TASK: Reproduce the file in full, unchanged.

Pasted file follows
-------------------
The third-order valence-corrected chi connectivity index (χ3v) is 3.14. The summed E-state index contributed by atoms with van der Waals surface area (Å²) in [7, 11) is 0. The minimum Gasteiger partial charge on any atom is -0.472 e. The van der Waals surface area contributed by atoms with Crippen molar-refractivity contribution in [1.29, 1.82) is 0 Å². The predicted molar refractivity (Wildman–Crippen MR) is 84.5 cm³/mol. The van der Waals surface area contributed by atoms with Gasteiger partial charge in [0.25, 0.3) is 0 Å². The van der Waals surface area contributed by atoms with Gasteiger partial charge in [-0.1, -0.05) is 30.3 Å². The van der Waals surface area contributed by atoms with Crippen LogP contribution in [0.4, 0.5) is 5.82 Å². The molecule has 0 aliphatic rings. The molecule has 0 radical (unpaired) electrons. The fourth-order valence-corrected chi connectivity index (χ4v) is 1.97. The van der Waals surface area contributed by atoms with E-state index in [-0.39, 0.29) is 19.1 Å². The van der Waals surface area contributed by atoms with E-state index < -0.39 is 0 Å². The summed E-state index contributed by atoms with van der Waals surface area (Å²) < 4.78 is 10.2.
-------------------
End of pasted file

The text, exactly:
The third-order valence-corrected chi connectivity index (χ3v) is 3.14. The summed E-state index contributed by atoms with van der Waals surface area (Å²) in [7, 11) is 0. The minimum Gasteiger partial charge on any atom is -0.472 e. The van der Waals surface area contributed by atoms with Crippen molar-refractivity contribution in [1.29, 1.82) is 0 Å². The predicted molar refractivity (Wildman–Crippen MR) is 84.5 cm³/mol. The van der Waals surface area contributed by atoms with Gasteiger partial charge in [0.25, 0.3) is 0 Å². The van der Waals surface area contributed by atoms with Gasteiger partial charge in [-0.1, -0.05) is 30.3 Å². The van der Waals surface area contributed by atoms with Crippen LogP contribution in [0.4, 0.5) is 5.82 Å². The molecule has 0 aliphatic rings. The molecule has 0 radical (unpaired) electrons. The fourth-order valence-corrected chi connectivity index (χ4v) is 1.97. The van der Waals surface area contributed by atoms with E-state index in [-0.39, 0.29) is 19.1 Å². The van der Waals surface area contributed by atoms with E-state index < -0.39 is 0 Å². The summed E-state index contributed by atoms with van der Waals surface area (Å²) < 4.78 is 10.2.